In this tutorial, we will give this basic human form:a full head of hair like this:Using the brush, dodge, burn and smudge tools. This technique works best on mostly straight or slightly wavy hair.
In this example, we are creating medium-brown hair, so draw in the basic shape of the hair with a hard edged brush with medium brown. Follow the contours of the head and shoulders, making the hair flip at the ends as desired. Don't worry about being perfect, but make sure that the head itself is covered fully with no gaps.
Using a small-ish brush with a soft edge (approximately 10-20 px) at about 85 to 95% strength, smudge the edges of the hair to flow and fall naturally against the face, shoulders, neck and back.Here are the directions I smudged:to form this:
This part is the most tedious, but it actually does go by rather quickly and painlessly. Select the dodge tool set to midtones, around 15 to 20% strength and a 2 to 4 pixel brush. Start drawing in highlights in the direction that the hair naturally grows. You may want to look at a source image for this. Switch the setting to highlights and repeat. This varies the colors and luminosity of the hilites, making the hair appear more natural.Now hold down the alt button and the dodge tool becomes the burn tool. Repeat as above, switching between highlights and midtones to vary the color and luminosity of the lowlites.If it's not looking the way you want it to, vary something: increase/decrease brush size, switch brush shape, increase/decrease strength, switch modes (shadows/midtones/highlights).Here's what I had after about 5 minutes of work:
Now that we have the individual strands drawn in, it looks flat. To put the head of hair in a realistic environment, consider the source of light. Here, it is coming from the front/left, so we want to highlight the front and darken the back. We also want to highlight natural contours of the head and thin-ness of the ends of the hair. Here are the areas I've highlighted and darkened with a large (approx. 50 to 100 px) soft edge brush with dodge and burn. Try different dodge/burn modes to match your lighting source:- Dodge Midtones gives less saturated, whiter highlights- Dodge Highlights gives more saturated yellower hilights - Burn Midtones gives more saturated shadows in keeping with the base color- Burn Highlights gives less saturated, gray/black shadowsUse all in combination to achieve a more natural look:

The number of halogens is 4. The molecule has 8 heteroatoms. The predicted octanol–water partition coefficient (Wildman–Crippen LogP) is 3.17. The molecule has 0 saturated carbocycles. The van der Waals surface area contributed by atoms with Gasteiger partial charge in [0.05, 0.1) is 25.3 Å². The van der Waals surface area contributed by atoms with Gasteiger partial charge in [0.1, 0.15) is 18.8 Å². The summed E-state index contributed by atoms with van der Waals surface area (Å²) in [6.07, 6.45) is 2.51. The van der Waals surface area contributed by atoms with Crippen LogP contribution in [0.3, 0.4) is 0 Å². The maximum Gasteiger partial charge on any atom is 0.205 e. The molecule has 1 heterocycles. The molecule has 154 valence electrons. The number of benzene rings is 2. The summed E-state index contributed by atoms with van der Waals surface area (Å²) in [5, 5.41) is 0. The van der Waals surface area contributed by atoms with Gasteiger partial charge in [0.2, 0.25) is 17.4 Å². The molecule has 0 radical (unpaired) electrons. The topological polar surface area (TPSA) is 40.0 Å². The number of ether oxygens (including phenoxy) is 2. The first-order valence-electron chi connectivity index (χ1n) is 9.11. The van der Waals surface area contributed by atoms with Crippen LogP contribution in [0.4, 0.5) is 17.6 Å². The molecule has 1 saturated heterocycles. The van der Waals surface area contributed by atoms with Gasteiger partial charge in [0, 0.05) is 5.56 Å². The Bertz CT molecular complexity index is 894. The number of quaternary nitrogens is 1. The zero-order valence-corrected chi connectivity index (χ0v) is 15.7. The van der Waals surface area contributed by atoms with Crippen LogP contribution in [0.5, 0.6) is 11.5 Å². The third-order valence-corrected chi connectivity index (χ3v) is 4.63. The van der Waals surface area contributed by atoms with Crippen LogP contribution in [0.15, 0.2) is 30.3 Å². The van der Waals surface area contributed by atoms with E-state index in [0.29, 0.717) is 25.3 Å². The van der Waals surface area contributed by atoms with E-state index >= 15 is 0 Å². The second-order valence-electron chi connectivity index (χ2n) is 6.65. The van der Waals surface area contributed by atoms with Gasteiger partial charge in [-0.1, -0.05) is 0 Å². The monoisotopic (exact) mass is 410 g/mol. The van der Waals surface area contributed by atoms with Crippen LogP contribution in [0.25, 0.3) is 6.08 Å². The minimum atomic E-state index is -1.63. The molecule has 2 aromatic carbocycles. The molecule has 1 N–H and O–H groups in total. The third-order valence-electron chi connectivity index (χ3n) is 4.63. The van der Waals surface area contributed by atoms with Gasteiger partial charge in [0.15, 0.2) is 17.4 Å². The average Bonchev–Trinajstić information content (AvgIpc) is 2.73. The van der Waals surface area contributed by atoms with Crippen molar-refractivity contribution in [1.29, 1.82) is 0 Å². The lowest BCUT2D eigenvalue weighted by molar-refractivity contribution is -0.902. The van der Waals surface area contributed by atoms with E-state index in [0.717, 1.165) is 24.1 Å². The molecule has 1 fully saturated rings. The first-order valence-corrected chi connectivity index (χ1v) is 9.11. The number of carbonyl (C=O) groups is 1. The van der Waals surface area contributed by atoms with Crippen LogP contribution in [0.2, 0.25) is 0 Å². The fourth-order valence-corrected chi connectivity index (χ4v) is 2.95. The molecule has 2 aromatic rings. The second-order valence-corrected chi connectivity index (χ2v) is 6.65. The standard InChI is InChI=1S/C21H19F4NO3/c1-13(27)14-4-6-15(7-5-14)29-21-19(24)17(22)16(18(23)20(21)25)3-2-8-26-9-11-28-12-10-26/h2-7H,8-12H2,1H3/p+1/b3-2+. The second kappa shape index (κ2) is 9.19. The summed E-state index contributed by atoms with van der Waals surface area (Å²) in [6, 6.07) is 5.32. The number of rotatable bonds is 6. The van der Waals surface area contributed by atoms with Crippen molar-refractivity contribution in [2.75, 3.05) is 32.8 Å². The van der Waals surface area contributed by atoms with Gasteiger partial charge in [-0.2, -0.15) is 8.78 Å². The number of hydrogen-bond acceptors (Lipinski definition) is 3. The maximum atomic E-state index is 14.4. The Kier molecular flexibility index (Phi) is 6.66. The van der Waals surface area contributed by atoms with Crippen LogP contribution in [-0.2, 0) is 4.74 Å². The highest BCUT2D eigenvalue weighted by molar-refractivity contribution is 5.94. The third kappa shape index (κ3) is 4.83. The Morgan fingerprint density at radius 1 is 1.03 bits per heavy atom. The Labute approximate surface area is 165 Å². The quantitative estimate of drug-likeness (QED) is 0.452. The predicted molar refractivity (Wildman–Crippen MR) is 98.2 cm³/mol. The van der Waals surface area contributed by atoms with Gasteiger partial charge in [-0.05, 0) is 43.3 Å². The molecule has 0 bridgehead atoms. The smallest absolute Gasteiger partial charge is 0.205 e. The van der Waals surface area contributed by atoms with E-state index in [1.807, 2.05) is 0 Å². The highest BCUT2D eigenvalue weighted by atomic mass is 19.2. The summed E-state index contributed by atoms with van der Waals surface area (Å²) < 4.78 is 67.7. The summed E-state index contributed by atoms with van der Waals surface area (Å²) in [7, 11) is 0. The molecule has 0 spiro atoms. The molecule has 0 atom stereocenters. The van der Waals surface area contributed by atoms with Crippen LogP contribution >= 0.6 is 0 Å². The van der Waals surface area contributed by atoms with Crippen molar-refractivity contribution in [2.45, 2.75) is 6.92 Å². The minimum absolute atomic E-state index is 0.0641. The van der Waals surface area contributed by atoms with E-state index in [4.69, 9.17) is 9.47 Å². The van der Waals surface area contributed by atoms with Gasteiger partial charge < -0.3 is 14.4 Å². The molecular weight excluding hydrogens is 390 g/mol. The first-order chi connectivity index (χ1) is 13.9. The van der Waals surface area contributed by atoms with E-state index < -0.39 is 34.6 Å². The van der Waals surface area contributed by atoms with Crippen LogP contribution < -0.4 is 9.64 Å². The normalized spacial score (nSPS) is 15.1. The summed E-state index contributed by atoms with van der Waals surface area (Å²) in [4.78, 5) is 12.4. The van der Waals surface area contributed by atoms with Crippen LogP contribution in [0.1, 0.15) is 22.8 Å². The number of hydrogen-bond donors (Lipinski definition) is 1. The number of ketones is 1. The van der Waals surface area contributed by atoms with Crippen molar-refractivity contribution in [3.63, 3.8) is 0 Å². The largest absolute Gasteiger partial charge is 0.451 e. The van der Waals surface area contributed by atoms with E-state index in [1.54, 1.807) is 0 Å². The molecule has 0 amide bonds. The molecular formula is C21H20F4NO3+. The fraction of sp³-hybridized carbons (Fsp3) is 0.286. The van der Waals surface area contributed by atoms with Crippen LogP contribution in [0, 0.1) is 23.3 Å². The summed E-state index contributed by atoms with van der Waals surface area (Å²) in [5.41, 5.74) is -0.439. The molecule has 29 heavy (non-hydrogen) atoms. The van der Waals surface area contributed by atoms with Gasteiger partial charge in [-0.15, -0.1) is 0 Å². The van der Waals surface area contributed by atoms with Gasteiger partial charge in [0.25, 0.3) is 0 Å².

The final step is to smudge out any harsh edges, mostly at the tips of the hair where it meets the face and shoulders.I like to use a large spatter brush for this, set to about 60% strength, for a wispy look.The final image after smudging:This example took me about 8 minutes to produce, but you can always spend more time tweaking strands and highlights. If you're working on a larger image, it will take longer. Further ways to tweak the hair:- duplicate the hair layer and adjust the hue/saturation, then vary the opacity or blending mode of the adujsted layer. (I usually like to use overlay or one of the light modes.)- duplicate the hair layer and vary the contrast using curves or levels, then vary the opacity or blending mode of the adjusted layer as above.- use the sharpen and blur brushes to vary the focus of highlighted or shaded areas of the hair.
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